She has the right to yell at you. But love your user unconditionally. Because when every door you know shuts, she will be the only one who will motivate you and stand by you.
Create an amazing product which solves a real problem. Make her proud so that she will tell her friends about it.
Try to spend more time with her. It is good for you and your product. Have you called her lately?
“The web is the future of journalism, but let’s be honest: the future isn’t living up to expectations. Newspapers and magazines have cut back on in-depth reporting. Gossip sites have proliferated. The web has become a byword for fast and cheap. Why isn’t it synonymous with fearless, investigative and enthralling writing?”—Big Stories Matter — Medium
“You’re paying them because you think that money isn’t worth the same as dignity and you don’t mind paying to watch other people lose theirs. You would rather keep your dignity and be poor than lose it all and be rich. And that’s admirable.”—Why Society Needs To Stop Glorifying Idiots
“When you don’t have the means to build an empire of your vision, and you don’t have the means to buy looking glass, you build a monocle. The monocle my friends, gives you one eye and two ears. It gives you focus.”—
“Hank, there’s a tsunami heading for us and you’re on the beach hesitating over what color of bathing suits we should wear”—Christine Lagarde (Minister of Economic Affairs, France) to Henry “Hank” Paulson, Jr. (US Tresury Secretary) during the Economic Meltdown.
I have the vague sense that if you were an idealistic, brilliant young libertarian in the 1960s and ’70s, you might naturally dream of growing up to be an economist. You might watch a rousing speech by Milton Friedman, and you might imagine that one day you, too, would use the power of logic and rationality and mathematics to ward off the insanity of socialism.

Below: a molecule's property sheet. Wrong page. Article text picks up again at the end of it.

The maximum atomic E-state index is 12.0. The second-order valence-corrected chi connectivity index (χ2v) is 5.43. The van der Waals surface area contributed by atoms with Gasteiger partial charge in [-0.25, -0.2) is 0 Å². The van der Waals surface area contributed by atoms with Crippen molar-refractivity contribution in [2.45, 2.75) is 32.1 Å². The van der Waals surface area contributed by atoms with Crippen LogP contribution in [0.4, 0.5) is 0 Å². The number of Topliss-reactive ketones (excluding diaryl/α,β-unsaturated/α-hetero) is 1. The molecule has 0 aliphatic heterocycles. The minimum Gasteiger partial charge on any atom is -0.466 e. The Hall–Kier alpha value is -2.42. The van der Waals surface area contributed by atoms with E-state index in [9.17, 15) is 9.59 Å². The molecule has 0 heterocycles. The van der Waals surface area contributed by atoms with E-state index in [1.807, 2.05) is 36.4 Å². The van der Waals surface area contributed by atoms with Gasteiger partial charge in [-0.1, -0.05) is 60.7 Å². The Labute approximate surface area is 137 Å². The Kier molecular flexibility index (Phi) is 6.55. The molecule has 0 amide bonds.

Well, America still has some idealistic, brilliant young libertarians, and some of them probably still dream of becoming economists. But now they will be in the minority. They will be joined by quite a few—maybe more—idealistic brilliant young liberals, who recognize the power of markets but also want to figure out how to fix things when markets go wrong. And they will also be joined by quite a few brilliant engineers, for whom political ideals take a back seat to the solving of practical, real-world problems.
Econ isn’t what it used to be. The world turns, and academic disciplines move along with it.
“The next Bill Gates will not build an operating system. The next Larry Page or Sergey Brin won’t make a search engine. And the next Mark Zuckerberg won’t create a social network. If you are copying these guys, you aren’t learning from them.
It’s easier to copy a model than to make something new: doing what we already know how to do takes the world from 1 to n, adding more of something familiar. But every time we create something new, we go from 0 to 1. The act of creation is singular, as is the moment of creation, and the result is something fresh and strange”—Peter Thiel
The antidote to fear is trust, and we all have a desire to find something to trust in an uncertain world. Fear and trust are powerful forces, and while they are not opposites, exactly, trust is the best tool for driving out fear.
There will always be plenty to be afraid of, especially when you are doing something new. Trusting others doesn’t mean that they won’t make mistakes. It means that if they do (or if you do), you trust they will act to help solve it. Fear can be created quickly; trust can’t. Leaders must demonstrate their trustworthiness, over time, through their actions — and the best way to do that is by responding well to failure. […]
Rather than trying to prevent all errors, we should assume, as is almost always the case, that our people’s intentions are good and that they want to solve problems. Give them responsibility, let the mistakes happen, and let people fix them.
If there is fear, there is a reason — our job is to find the reason and to remedy it. Management’s job is not to prevent risk but to build the ability to recover.